The Mysterious Case of the Woman Who Died Twice…

Lucy Wall Grimley was born in 1860 in Edmonton, Middlesex – the daughter of John Wall Grimley and Mary Elizabeth Brown. Her father was a Master Plumber and Glazier and sometimes a part-time police constable. The family had lived on Fore Street in Edmonton for many years. Lucy was the ninth of ten children, her younger sibling Clara having died aged 2 in 1865, leaving Lucy to be the youngest child.

In 1884 Lucy married William Augustus Tilley in Shoreditch and before long had three children, Lucy born in October 1884 shortly after their marriage, Sydney Augustus in 1887 and Albert Victor in 1889. In 1891 they were living at 8 Powlett Place, St. Pancras, London where William was a Licensed Victualler Cellarman.

I had been looking for the family in 1901 and been struggling to locate them until I found Sydney Augustus at 197 Great College Street, St. Pancras but William was down as James Tilley and his wife was down as Florence, with them were two other children, Frederick aged 6 and Anne aged 1. William or James gave his occupation as Cellarman and his place of birth was Tottenham – the same as he had given in 1891. I then found Lucy’s daughter Lucy had been sent to an Industrial School in 1896 according to the school register for her previous school in Camden but by 1901 was working as a servant in Hove near Brighton for a Henry Fay – a retired wine merchant. As for her brother Albert Victor I found him on the ‘Mount Edgecumbe Training Ship for Homeless and Destitute Boys’. The St. Pancras Workhouse records have an entry relating to Albert Tilley of 197 Great College Street stating that on the 9th February 1901 he was admitted to the workhouse by his father and was discharged on 16th Feburary 1901 to the police. He was admitted again on the same day and discharged on 18th February 1901 to the police. I would imagine this was why Albert was sent to the training ship because he kept getting into trouble.

It was when I had found that William had seemingly married again to Florence that I had then searched the death register indexes for Lucy Wall Tilley expecting to only find one entry, her combination of forename, middle name and surname being quite unique… So imagine my surprise when I found two entries! There was one in 1891 aged 31 (so born circa 1860) but also there was an entry for 1905 aged 44 (born circa 1861). What could this mean? Had she not really been dead in 1891? Surely not, a body had been buried – as I had found burial entries to match up to both of these death entries from the records on Deceased Online. Had she faked her death? Doubtful. It was because of these two entries that I had ordered both death certificates.

According to the first death certificate, Lucy died on 9th May 1891 at the same address the family were living at on the census aged 31. She had died of Influenza following an epidemic, which had lead to Pneumonia. It seems she had been ill for at least 12 days. She was buried on the 12th May in the St. Pancras Cemetery.


Detail from Lucy’s death certificate.


The entry from the burial register from 1891.

The second death certificate stated that a Lucy Wall Tilley had died on 23rd January 1905 at 13 Hawley Road, St. Pancras aged 44, wife of William Augustus Tilley – Licensed Victuallers Assistant. She had died of Chronic Nephritis (Kidney Inflammation) – which had lasted 18 months, Morbus Cordis (heart disease) – which had lasted six months, Coma and Exhaustion. William had been the informant of her death – as he had been in 1891. She was buried in the same cemetery on 27th January 1905.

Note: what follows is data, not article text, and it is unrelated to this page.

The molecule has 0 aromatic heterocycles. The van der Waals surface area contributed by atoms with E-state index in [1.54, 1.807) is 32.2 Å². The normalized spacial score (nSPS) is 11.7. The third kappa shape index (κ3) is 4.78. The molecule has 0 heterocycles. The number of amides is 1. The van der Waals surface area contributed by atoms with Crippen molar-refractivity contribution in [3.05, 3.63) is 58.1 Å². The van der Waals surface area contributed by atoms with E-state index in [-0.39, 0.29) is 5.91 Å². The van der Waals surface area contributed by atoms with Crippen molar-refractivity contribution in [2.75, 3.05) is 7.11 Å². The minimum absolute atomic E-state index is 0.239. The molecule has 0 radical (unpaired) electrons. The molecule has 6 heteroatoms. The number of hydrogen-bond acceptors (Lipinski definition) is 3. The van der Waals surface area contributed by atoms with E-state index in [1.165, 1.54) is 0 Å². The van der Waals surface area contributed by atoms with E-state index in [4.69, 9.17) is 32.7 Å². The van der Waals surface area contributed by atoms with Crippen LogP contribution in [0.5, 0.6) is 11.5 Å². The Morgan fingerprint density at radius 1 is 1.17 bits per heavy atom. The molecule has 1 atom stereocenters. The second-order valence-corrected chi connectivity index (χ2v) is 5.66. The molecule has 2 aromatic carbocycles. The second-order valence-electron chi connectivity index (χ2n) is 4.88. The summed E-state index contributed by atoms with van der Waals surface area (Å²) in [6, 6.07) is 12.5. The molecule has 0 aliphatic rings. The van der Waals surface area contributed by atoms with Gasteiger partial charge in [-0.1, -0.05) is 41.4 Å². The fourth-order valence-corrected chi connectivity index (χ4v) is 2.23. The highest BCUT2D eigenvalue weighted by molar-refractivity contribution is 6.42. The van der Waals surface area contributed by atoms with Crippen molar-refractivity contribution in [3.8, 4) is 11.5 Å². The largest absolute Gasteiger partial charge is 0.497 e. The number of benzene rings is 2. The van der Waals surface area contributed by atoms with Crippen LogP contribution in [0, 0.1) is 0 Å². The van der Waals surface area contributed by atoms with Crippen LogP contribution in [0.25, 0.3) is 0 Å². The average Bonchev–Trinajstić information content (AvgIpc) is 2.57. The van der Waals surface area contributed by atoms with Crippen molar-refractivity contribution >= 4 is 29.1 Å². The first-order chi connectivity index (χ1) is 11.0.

Detail from the 1905 death certificate.


The 1905 burial register entry.

So what was going on here? The only explanation I could think of was this:

After Lucy had died in 1891, William took up with Florence but they never officially married. There are no marriage entries for a William Tilley and a Florence or indeed a James Tilley and a Florence. Perhaps Florence had been previously married and was not divorced or widowed and could not marry William officially? I do not really understand why William would start calling himself James, but his children grew to know him as that. His children with Florence – Frederick and Anne, both had their births registered as Tilley but do not seem to have been baptised like William and Lucy’s children were. For whatever reason, when Florence died, William registered her name as that of his first wife Lucy, perhaps to cover up the fact they were not officially married. It seems strange to bother when they had been together for around ten years and it’s not like anyone would have checked. Perhaps Florence had been a wanted woman, we might never know.

In 1904 Sydney joined up to the 3rd Battalion East Surrey Regiment but was discharged a year and five months later for misconduct. His next of kin details were given as his father James Tilley – address unknown and his younger brother ‘Herbert’ Tilley aboard the same training ship he was on in 1901 in Saltash. He joined up again in 1907, this time with the Royal Engineers, and despite a few rocky patches through drunkeness, he seemed to fare better. He may have become estranged from his father as a letter sent to him during his service was returned address unknown. In 1911 he was listed with his regiment at Dinapool Cantonment in India. At one point his address was the same as his sister Lucy’s after her marriage. He served through WWI and was mentioned in dispatches. He married in 1927 and had one daughter.